KRW LAW LLP (KRW) is instructed by ten of the families of those killed in The Birmingham Pub Bombings 1974 (BPB74). The 21 November 2020 saw another anniversary of the pub bombings and out of respect and in solidarity for those who have been tragically bereaved by Covid-19, the service and acts of remembering were cancelled.


However, on the cancellation of these acts of remembering, supporters of the Justice for the 21 (J421) campaign group contacted Julie Hambleton, who lost her sister Maxine in the bombings, to offer support and to organise a carefully planned Convoy of Remembrance on the 21 November 2020 as a substitute to the annual important act of remembering in accordance with Covid-19 regulations.


J421 organisers worked extensively with a specialist team from the West Midlands Police (WMP) to ensure traffic disruption was at a minimum and most importantly to ensure compliance with the Health Protection (Coronavirus Restrictions) (England) Regulations 2020. A route for the Convoy of Remembrance was agreed as well as other operational matters and marshals from J4the21 were on hand to assist the convoy.


Once the convoy reached the WMP HQ, Lloyd House, a number of people from the convoy and others who had not been part of the convoy had started to gather. At this point Julie Hambleton went to the small gathering who were wearing masks and distancing  appropriately, to thank them for coming and for taking time out of their busy lives to support the act of remembering. This concluded the act of remembrance. Julie and another organiser encouraged the small gathering to disperse, which they did within 13 minutes of being gathered.


Subsequently, WMP issued six penalty notices on the basis that the gathering outside Lloyd House breached the Health Protection (Coronavirus Restrictions) (England) Regulations 2020. Four of those issued with Fixed Penalty Notices (FPN) refused to pay and this led to the prosecution.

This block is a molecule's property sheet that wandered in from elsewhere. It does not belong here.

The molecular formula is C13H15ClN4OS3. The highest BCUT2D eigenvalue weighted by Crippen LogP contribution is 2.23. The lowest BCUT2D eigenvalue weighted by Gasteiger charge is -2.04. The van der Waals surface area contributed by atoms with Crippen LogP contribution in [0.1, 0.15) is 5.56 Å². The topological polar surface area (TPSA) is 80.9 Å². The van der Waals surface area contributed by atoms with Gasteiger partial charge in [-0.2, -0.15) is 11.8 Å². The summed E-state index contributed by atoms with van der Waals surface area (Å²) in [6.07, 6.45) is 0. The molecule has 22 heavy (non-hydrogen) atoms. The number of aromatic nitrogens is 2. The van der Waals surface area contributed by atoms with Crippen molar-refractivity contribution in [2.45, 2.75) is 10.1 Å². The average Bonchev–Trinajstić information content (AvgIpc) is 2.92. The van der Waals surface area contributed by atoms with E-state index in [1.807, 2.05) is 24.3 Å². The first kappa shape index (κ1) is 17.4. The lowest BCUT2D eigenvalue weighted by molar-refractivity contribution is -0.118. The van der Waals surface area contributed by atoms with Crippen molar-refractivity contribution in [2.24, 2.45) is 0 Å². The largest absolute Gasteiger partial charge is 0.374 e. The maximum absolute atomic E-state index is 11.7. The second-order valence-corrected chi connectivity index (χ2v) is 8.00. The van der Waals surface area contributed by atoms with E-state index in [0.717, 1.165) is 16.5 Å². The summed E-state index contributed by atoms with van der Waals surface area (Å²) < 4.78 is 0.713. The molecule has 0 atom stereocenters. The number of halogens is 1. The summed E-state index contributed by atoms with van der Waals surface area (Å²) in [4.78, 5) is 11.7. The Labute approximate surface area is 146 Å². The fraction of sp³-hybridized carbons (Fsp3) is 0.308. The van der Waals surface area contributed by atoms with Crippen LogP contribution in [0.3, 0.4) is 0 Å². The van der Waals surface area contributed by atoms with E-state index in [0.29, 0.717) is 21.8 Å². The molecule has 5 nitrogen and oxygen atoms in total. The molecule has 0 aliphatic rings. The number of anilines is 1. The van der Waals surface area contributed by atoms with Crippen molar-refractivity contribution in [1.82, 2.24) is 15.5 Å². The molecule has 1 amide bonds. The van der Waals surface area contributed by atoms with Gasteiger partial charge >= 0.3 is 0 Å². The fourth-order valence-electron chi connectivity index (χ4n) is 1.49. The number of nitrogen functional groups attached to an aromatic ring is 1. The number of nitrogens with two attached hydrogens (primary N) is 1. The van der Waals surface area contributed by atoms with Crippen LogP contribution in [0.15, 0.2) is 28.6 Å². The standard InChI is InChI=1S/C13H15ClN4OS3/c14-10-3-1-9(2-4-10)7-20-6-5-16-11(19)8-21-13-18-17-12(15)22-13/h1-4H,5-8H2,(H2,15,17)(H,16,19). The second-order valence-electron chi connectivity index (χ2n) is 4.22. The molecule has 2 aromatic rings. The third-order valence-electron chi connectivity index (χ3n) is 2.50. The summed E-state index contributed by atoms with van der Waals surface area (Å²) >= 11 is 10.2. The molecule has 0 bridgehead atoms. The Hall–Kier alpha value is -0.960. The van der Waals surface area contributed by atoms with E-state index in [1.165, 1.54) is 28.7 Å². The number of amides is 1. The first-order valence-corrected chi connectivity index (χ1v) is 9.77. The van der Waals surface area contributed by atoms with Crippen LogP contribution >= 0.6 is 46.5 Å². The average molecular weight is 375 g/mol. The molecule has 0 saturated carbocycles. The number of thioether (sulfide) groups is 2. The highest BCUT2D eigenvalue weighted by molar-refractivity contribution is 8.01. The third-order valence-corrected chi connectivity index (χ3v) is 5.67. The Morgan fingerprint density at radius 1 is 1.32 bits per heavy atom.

KRW wrote to the Chief Constable Sir Dave Thompson requesting that he review the processes and procedures which informed the decision to issue these FPNs and to annul them on the basis that the actions of those we represent were in accordance with the regulations and that the Convoy of Remembrance was a well-planned event which attracted a large number of disciplined participants as in previous years.


After a two-day trial in Birmingham Magistrates Court, District Judge Khalid Jamil Qureshi, acquitted the four defendant’s and found them not guilty. He directed the CPS to request that WMP withdraw the two FPNs and refund the money to the two people who paid the fines.


The District Judge found that the organisers could not have foreseen or controlled the few people who left their vehicles on arrival at Lloyd House. There had been no intention to divert from what had been agreed with the WMP or breach any assurances that had been given. The organisers could not have foreseen or controlled those who attended Lloyd House who were not part of the convoy. The organisers did all that was reasonable to encourage dispersal of the small gathering as soon as possible. He noted that the regulations had been criticised as being opaque and unclear and required subjective interpretation but because they were regulations, they were secondary legislation and that the provisions of the Human Rights 1998 had primacy.


The defendants were represented by Phillip Rule, Counsel, of No 5 Chambers.


Christopher Stanley, KRW LAW LLP, said following the trial:


“In our view this was an unnecessary prosecution taken by the WMP and endorsed by the CPS. We and those we represent of course understand the importance of the unique circumstances of the Covid-19 pandemic and the need for periodic lockdown. However, our clients acted within the law and in the letter and spirit of the regulations, even if opaque and subject to subjective interpretation. The police made decisions based on reputational damage and resources. Their ‘stand-off’ approach meant that control of the gathering at Lloyd House fell to our clients. The District Judge concluded that our clients had a reasonable excuse for their actions. A decision to issue Fixed Penalty Notices after a later review was therefore wrong. Let us hope that WMP can learn from their embarrassing mistake in this instance and allow the people of Birmingham to safely commemorate those lost in the pub bombings of 1974.”